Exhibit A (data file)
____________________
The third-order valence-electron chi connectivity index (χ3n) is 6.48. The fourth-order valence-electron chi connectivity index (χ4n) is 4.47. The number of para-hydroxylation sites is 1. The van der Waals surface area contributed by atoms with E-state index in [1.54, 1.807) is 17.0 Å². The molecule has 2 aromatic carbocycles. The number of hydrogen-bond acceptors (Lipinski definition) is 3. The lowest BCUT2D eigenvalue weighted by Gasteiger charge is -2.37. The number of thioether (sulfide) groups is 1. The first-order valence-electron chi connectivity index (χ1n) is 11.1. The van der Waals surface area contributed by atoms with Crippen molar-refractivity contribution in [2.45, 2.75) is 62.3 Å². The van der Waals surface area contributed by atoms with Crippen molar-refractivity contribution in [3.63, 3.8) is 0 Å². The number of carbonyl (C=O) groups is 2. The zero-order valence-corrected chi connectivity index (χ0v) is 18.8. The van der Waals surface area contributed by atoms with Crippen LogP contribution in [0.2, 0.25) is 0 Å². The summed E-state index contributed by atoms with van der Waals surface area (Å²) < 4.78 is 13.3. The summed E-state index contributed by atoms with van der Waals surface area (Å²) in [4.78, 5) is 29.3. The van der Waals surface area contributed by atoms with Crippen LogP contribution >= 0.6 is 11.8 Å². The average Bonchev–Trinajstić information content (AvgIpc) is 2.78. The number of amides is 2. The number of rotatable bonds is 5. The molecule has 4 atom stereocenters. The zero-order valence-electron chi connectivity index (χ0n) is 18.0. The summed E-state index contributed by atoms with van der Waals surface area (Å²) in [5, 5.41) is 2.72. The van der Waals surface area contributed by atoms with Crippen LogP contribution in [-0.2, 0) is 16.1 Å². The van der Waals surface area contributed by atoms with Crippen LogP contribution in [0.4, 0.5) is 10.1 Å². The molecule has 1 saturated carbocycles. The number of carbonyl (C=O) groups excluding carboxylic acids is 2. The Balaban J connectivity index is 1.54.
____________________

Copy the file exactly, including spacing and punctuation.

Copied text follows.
The third-order valence-electron chi connectivity index (χ3n) is 6.48. The fourth-order valence-electron chi connectivity index (χ4n) is 4.47. The number of para-hydroxylation sites is 1. The van der Waals surface area contributed by atoms with E-state index in [1.54, 1.807) is 17.0 Å². The molecule has 2 aromatic carbocycles. The number of hydrogen-bond acceptors (Lipinski definition) is 3. The lowest BCUT2D eigenvalue weighted by Gasteiger charge is -2.37. The number of thioether (sulfide) groups is 1. The first-order valence-electron chi connectivity index (χ1n) is 11.1. The van der Waals surface area contributed by atoms with Crippen molar-refractivity contribution in [2.45, 2.75) is 62.3 Å². The van der Waals surface area contributed by atoms with Crippen molar-refractivity contribution in [3.63, 3.8) is 0 Å². The number of carbonyl (C=O) groups is 2. The zero-order valence-corrected chi connectivity index (χ0v) is 18.8. The van der Waals surface area contributed by atoms with Crippen LogP contribution in [0.2, 0.25) is 0 Å². The summed E-state index contributed by atoms with van der Waals surface area (Å²) < 4.78 is 13.3. The summed E-state index contributed by atoms with van der Waals surface area (Å²) in [4.78, 5) is 29.3. The van der Waals surface area contributed by atoms with Crippen LogP contribution >= 0.6 is 11.8 Å². The average Bonchev–Trinajstić information content (AvgIpc) is 2.78. The number of amides is 2. The number of rotatable bonds is 5. The molecule has 4 atom stereocenters. The zero-order valence-electron chi connectivity index (χ0n) is 18.0. The summed E-state index contributed by atoms with van der Waals surface area (Å²) in [5, 5.41) is 2.72. The van der Waals surface area contributed by atoms with Crippen LogP contribution in [-0.2, 0) is 16.1 Å². The van der Waals surface area contributed by atoms with Crippen LogP contribution in [0.4, 0.5) is 10.1 Å². The molecule has 1 saturated carbocycles. The number of carbonyl (C=O) groups excluding carboxylic acids is 2. The Balaban J connectivity index is 1.54.